We were treated to nearly constant views of the valley behind us as we hiked.The climb really wasnít as bad as anticipated.Camping near Deer Meadows proved to be wise strategy, as it allowed us to tackle the Golden Staircase in the cool morning air, when our legs were reasonably fresh.

 

We reached Lower Palisade Lake in time for a mid-morning break.The view here was fantastic as we gazed across the lake towards the towering peaks of the Palisades.Over the course of the trip, only the Ritter Range matched the Palisades in beauty to me.Those peaks along the Sierra Crest seem to pierce the sky.Even after hiking uphill all morning, we had to crane our necks to view them.

 

After a lengthy break, we enjoyed a gentle stroll around Lower Palisade Lake.Another climb followed, and we ended up hiking well above Upper Palisade Lake.From there, we endured another rocky climb to Mather Pass.This one seemed eternal, even though it was less of a climb than the Golden Staircase.No doubt the staircase took a lot out of us, leaving us a bit short of energy for the final push to the top.We probably shouldíve stopped for lunch, or at least a break, but I was eager to reach the crest.Fortunately, the constant views of the Palisades and the Palisade Lakes provided frequent excuses to take photo breaks.We finally reached the top at 12:45, in time for a late lunch.We wolfed down our usual mid-day meal of German bread and peanut butter and relaxed in the sun.The view from this pass is outstanding in both directions, and we werenít in any hurry to leave it behind.In fact, this was probably the most scenic pass of the entire trail.

 

We enjoyed our leisurely late lunch before making an easy descent into the Upper Basin.This was a beautiful area, as we seemed to be completely surrounded by mountains.We continued to descend gently, but stopped at a creek crossing near treeline for water and a break in the sun.From there, we dropped down into the woods and continued on down to the South Fork of the Kings River.From the river, the trail heads back up, climbing to Pinchot Pass.It was late afternoon, and we were still running about a Ĺ day ahead of our original plan, and neither of us was interested in doing another climb this day.There were a couple of possible campsites near the river, but they were occupied.We decided to cross the river and look for a spot on the far side.Crossing where the trail meets the river wouldíve required a significant ford.However, we found a note under a rock that suggested crossing on logs a short distance upstream.

 

We headed that way, and found an assortment of fallen trees spanning the river.Crossing them was awkward, particularly in one area at a small island.Getting across there required us to bushwhack through a tangle of limbs, all while balancing on the log.Once through that spot, the rest of the crossing was easy.We explored the far side of the river in search of a campsite.Options were pretty limited though.There was one good spot, but it was occupied.I was too tired to put a lot of effort into scouting out a spot, so we ended up taking a marginal spot away from the river close to the trail.This site was pretty much unremarkable in every way.The only thing memorable about it was the mosquitoes, which were some of the worst weíd seen since the early part of the trip.

 

We ate freeze dried dinners again that night, which was pretty typical for the last 9 nights of the trip.During the first 2 weeks, we focused on bringing nutritious and tasty meals.My reasoning was that it would be critical to eat well early on, so as to avoid getting run down later in the trip.Plus, we were able to resupply every three days during the first half of the trip, so we could afford to carry a little more weight.For the last half of the trip though, pack weight was the critical factor.Freeze dried dinners worked ok for us, but on future long trips Iíll probably rely more on dehydrating my own meals.We learned a lot about dehydrating prior to this trip, and weíll be using what we learned more in the future.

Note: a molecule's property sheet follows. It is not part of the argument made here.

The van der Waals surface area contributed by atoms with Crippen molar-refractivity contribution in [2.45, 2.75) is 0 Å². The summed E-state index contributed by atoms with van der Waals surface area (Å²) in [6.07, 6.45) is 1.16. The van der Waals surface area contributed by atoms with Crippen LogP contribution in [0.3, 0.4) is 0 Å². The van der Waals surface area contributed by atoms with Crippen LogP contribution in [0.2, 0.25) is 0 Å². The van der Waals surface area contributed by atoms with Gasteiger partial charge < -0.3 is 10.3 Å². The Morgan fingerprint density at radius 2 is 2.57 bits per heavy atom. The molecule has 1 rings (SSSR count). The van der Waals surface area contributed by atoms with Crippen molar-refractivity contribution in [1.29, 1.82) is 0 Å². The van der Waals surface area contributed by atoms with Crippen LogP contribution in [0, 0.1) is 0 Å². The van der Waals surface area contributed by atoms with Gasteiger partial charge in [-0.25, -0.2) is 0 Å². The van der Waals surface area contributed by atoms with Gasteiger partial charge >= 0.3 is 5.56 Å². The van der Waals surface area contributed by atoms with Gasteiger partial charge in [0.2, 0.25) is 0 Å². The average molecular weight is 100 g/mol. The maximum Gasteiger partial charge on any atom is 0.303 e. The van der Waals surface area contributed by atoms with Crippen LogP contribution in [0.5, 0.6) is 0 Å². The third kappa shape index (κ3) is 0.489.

ICE CREAM MAN

 

 

Initially, when I sat down to write this, I couldnít remember a single thing about this day.My mind was a total blank.I guess thatís an indication of just how long this trip was.Itís a good thing I take notes as I go!

 

We got up early the next morning and made it out of camp by 7:30. We only had a 2000í climb ahead of us on this day, which was a nice change after the big humps over Muir Pass and Mather Pass.Unfortunately, we woke to cloudy skies and light drizzle.I think Bob and I were both afraid that it might be the beginning of another string of 5 straight rainy days.If that were the case, the foul weather would last almost to the end of the trip.The drizzle ended by the time we got on the trail, but the steel grey sky warned of more to come.

 

We made a short climb out of the valley, and then enjoyed a scenic stroll past a series of subalpine lakes, including Lake Marjorie.Beyond the lakes, we made the rocky but reasonably easy climb to Pinchot Pass.Along the way, we spotted two deer well above treeline.It was odd to see them so high up, with no apparent source of food nearby.

 

We reached Pinchot Pass at 10:45.The day was still overcast, but thus far there had been neither rain nor thunder.It was a bit of a relief to have that pass behind us well before noon.We made a quick descent to an open area with scattered lakes.We continued ahead, but stopped for lunch along the trail just before treeline.From there, we began an abrupt descent towards Woods Creek.†† This stretch of trail was rocky and occasionally steep, and plagued with a bad case of the PUDS (pointless ups and downs).We saw more people than usual along here, and at one point, I thought I heard music.I mustíve been delirious, because the distant music started to sound like the approach of the ice cream man.I was about to start digging through my pack in search of cash when a work crew with a line of mules came around a bend in the trail ahead.The music Iíd heard was from the bells hanging around the necks of the mules.Bob and I shared a chuckle as we stepped aside to allow the trail crew to pass.

 

That afternoon, we finally reached Woods Creek.We followed this rollicking stream down through a rocky gorge.We passed a number of cascades, and at least one significant waterfall along the way.We finally reached a major junction and an impressive swinging bridge spanning the creek.We crossed the bridge, and found a large but somewhat crowded camping area.At this point, we had a decision to make.